Parents, Students Concerned about High School Football Chant

A big Friday night football game between Hough High and Mallard Creek ended with a lot of people talking about something that happened off the football field.

Qon Murphy said, "Mallard Creek was beating us pretty bad, and they started saying ‘It’s alright, it’s ok, you’ll work for us someday’ and I thought it was wrong to say." Murphy is a sophomore at Hough, and took to Twitter to apologize on behalf of his classmates, for what some say was an inappropriate and even racist chant, by students toward the football players of Mallard Creek. Murphy said, "The black students at our school, thought it was directed at them."

Murphy was there, and heard the chant, a chant that is often heard at college football games across the country. Murphy thinks this one had negative connotations. "Not all the time will we be working for them, but I don't think it was the right thing to say," he said.

William Murray is also a Hough student, and was at the football game too. While he says the chant itself is not racist, he thinks it was mean spirited. Murray said, "I don't remember the exact words, but I think it was toward them in a bad way, because Mallard Creek isn't a liked school."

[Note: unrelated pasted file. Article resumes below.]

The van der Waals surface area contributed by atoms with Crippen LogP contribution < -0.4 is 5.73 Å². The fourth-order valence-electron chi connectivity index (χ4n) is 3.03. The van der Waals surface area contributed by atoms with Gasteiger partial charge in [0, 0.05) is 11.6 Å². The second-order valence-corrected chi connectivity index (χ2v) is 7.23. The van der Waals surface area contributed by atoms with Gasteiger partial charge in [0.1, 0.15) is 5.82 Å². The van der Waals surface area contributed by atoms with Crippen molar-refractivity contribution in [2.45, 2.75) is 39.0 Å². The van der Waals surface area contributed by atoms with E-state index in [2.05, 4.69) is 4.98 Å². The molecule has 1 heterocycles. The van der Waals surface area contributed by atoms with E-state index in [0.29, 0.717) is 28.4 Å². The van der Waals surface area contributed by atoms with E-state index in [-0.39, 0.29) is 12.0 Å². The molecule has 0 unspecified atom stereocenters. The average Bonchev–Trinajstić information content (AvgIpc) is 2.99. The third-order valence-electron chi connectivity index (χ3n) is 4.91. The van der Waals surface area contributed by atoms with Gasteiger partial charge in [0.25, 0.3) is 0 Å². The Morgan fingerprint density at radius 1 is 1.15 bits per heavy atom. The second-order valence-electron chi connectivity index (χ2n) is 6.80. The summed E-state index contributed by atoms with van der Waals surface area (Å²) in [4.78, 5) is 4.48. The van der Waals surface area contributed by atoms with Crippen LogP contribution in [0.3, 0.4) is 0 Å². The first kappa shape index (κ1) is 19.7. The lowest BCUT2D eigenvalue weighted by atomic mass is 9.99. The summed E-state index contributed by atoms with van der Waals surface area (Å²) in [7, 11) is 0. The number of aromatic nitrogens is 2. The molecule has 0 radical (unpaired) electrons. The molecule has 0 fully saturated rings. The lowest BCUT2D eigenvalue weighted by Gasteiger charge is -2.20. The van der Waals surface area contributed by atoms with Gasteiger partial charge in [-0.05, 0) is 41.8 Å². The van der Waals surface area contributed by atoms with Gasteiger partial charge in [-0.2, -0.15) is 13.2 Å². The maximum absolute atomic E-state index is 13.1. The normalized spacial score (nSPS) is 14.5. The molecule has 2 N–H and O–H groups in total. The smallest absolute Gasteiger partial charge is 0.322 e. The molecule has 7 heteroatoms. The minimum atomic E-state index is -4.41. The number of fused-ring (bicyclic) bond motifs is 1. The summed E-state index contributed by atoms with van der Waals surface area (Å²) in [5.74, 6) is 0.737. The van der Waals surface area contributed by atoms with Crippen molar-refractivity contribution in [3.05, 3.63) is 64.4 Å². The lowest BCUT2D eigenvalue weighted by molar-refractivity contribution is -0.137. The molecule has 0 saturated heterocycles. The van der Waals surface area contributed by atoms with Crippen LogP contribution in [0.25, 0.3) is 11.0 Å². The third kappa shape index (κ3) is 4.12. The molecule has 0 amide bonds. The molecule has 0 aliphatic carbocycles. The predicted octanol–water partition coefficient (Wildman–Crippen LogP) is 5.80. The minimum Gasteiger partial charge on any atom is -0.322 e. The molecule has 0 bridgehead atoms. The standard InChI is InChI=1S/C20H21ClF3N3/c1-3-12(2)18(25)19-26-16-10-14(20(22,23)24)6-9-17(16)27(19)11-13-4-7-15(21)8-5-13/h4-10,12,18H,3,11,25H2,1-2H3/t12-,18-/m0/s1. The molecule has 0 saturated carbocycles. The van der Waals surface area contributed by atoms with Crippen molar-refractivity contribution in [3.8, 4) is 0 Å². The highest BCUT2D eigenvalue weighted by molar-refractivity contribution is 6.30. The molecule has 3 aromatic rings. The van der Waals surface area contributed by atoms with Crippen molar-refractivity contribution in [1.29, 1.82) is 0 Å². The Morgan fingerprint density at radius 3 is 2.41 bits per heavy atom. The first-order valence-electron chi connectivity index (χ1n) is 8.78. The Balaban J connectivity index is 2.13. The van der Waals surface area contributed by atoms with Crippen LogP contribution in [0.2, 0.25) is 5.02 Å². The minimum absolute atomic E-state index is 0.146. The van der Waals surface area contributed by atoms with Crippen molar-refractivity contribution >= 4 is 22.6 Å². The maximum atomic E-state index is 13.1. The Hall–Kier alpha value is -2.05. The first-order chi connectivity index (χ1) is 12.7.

We were contacted by viewers who were concerned about the phrase "It's alright, it's ok, you'll be working for me some day." One Mallard Creek mom said, "We need to readjust our focus when it comes to teaching the importance of acceptance and equality. Racism issues start at home, and should not have to be something students have to deal with. Let's ensure that both children and adults are aware of the importance of acceptance among every race. Not only at school, but at home."

CMS is also using what happened as an opportunity to remind the student body of their mission of character, which states in part “Character education promotes a positive school climate where students are more polite, honest and respectful, enhances student achievement by improving school attendance and reducing classroom conflicts, and encourages community involvement and a lifelong commitment to helping others.”
 

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